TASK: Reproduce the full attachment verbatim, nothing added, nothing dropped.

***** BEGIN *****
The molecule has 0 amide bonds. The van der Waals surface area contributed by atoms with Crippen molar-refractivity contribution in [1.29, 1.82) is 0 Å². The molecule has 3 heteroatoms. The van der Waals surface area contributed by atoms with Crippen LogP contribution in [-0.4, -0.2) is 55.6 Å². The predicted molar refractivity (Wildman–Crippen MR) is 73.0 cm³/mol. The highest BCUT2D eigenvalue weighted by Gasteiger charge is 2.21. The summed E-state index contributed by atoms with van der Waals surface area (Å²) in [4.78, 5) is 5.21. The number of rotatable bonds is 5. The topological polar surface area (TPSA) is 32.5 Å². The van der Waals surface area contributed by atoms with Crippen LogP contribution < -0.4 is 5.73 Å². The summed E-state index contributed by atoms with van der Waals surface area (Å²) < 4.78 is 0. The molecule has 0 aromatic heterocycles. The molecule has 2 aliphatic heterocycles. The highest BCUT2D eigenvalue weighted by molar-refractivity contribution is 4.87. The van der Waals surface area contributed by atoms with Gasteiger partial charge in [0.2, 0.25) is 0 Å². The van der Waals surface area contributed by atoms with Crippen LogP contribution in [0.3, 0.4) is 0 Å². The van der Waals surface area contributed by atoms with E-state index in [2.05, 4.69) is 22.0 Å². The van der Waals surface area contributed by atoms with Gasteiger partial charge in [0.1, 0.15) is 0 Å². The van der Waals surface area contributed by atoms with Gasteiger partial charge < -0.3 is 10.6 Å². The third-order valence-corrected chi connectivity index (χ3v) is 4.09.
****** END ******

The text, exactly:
The molecule has 0 amide bonds. The van der Waals surface area contributed by atoms with Crippen molar-refractivity contribution in [1.29, 1.82) is 0 Å². The molecule has 3 heteroatoms. The van der Waals surface area contributed by atoms with Crippen LogP contribution in [-0.4, -0.2) is 55.6 Å². The predicted molar refractivity (Wildman–Crippen MR) is 73.0 cm³/mol. The highest BCUT2D eigenvalue weighted by Gasteiger charge is 2.21. The summed E-state index contributed by atoms with van der Waals surface area (Å²) in [4.78, 5) is 5.21. The number of rotatable bonds is 5. The topological polar surface area (TPSA) is 32.5 Å². The van der Waals surface area contributed by atoms with Crippen LogP contribution < -0.4 is 5.73 Å². The summed E-state index contributed by atoms with van der Waals surface area (Å²) < 4.78 is 0. The molecule has 0 aromatic heterocycles. The molecule has 2 aliphatic heterocycles. The highest BCUT2D eigenvalue weighted by molar-refractivity contribution is 4.87. The van der Waals surface area contributed by atoms with Gasteiger partial charge in [0.2, 0.25) is 0 Å². The van der Waals surface area contributed by atoms with Crippen LogP contribution in [0.3, 0.4) is 0 Å². The van der Waals surface area contributed by atoms with E-state index in [2.05, 4.69) is 22.0 Å². The van der Waals surface area contributed by atoms with Gasteiger partial charge in [0.1, 0.15) is 0 Å². The van der Waals surface area contributed by atoms with Gasteiger partial charge < -0.3 is 10.6 Å². The third-order valence-corrected chi connectivity index (χ3v) is 4.09.